Slovak government approves defence treaty with United States

  • World
  • Wednesday, 12 Jan 2022

Slovakia's Foreign Minister Ivan Korcok speaks with the media as he arrives for an EU foreign ministers meeting at the European Council building in Brussels, Belgium May 10, 2021. Olivier Matthys/Pool via REUTERS

PRAGUE (Reuters) - Slovakia's government has approved a defence agreement with the United States, setting the framework for potential use of its air bases by its NATO partner but not leading to any concrete deployments, ministers said on Wednesday.

The agreement, which the Slovak government said follows similar treaties by 23 other NATO countries including all those on the alliance's eastern border, still needs the president's signature and ratification by the country's parliament.

"This is an important sign that the government is acting responsibly in foreign, security and defence policies," Foreign Minister Ivan Korcok told a news conference.

Under the agreement, the United States would be able to use facilities at two Slovak airports at Sliac and Malacky, while any concrete plans would be subject to follow-up agreements. Slovakia would qualify for $100 million in U.S. funds.

Korcok told reporters that the debate about the agreement had been filled with misinformation. Any future potential presence of any troops would be subject to approval by the government and parliament, he said.

Slovakia shares its eastern border with Ukraine, at the centre of tensions between NATO and Russia for the last few years.

Russia seized the Crimea peninsula from Ukraine in 2014, and Russian-backed separatists have been fighting Ukrainian troops in the eastern Donbass region since then in a war that has killed some 15,000 people. In recent months, Russia has amassed troops near its border with Ukraine.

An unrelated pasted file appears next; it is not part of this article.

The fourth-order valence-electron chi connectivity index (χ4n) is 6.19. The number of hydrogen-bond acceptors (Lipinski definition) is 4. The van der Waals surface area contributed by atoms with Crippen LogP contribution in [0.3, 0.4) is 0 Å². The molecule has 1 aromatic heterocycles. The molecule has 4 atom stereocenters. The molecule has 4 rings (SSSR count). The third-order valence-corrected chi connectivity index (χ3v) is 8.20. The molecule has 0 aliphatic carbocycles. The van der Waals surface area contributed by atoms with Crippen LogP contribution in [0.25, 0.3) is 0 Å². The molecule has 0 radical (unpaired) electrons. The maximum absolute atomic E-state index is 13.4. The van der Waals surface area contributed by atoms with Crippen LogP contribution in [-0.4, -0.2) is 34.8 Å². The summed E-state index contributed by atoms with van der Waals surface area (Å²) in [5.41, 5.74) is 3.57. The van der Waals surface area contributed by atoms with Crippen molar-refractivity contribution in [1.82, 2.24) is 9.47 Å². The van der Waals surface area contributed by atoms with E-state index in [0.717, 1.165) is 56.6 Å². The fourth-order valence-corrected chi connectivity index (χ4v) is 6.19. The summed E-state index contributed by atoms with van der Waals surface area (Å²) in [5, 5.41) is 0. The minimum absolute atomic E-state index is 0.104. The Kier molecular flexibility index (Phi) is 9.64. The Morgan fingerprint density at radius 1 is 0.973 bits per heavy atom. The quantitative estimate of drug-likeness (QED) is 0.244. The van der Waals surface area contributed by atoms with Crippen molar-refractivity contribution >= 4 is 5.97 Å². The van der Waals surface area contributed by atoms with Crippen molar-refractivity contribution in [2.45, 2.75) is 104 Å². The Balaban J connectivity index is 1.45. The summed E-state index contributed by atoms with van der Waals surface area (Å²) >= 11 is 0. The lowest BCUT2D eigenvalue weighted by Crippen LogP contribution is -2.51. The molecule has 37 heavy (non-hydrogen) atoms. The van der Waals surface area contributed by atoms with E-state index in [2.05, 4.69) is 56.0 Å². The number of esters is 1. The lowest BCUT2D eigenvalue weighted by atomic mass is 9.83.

Slovakia's plans to sign the DCA agreement came under criticism from the country's opposition, which had earlier participated in preparing the deal when it was in government. Former Prime Minister Robert Fico said his Smer party would not back it in parliament and wanted a referendum on the issue.

The country's prosecutor general has also criticised it, citing legal grounds, but the ministers said that the agreement was in line with existing Slovak law.

(Reporting by Jan Lopatka; Editing by Hugh Lawson)

Article type: metered
User Type: anonymous web
User Status:
Campaign ID: 1
Cxense type: free
User access status: 3
Join our Telegram channel to get our Evening Alerts and breaking news highlights

Next In World

Ukraine nuclear inspectorate accuses IAEA of falling for Russian propaganda
Very important that Turkey's issues with Finland's NATO membership be resolved before Madrid summit -Finnish FM
Some U.S. universities, schools reimposing indoor mask mandates: report
G7 countries say strict environmental rules needed for deep-sea mining
Sandy Hook parents lambast U.S. gun violence inaction: The Guardian
8 killed in east China landslides
UK PM Johnson faces new call to resign over 'partygate'
Nigeria issues measures to prevent possible spread of monkeypox
New York City to add Asian American history to public school curriculum
China-built road creates good fortune for Malagasy poultry farmers

Others Also Read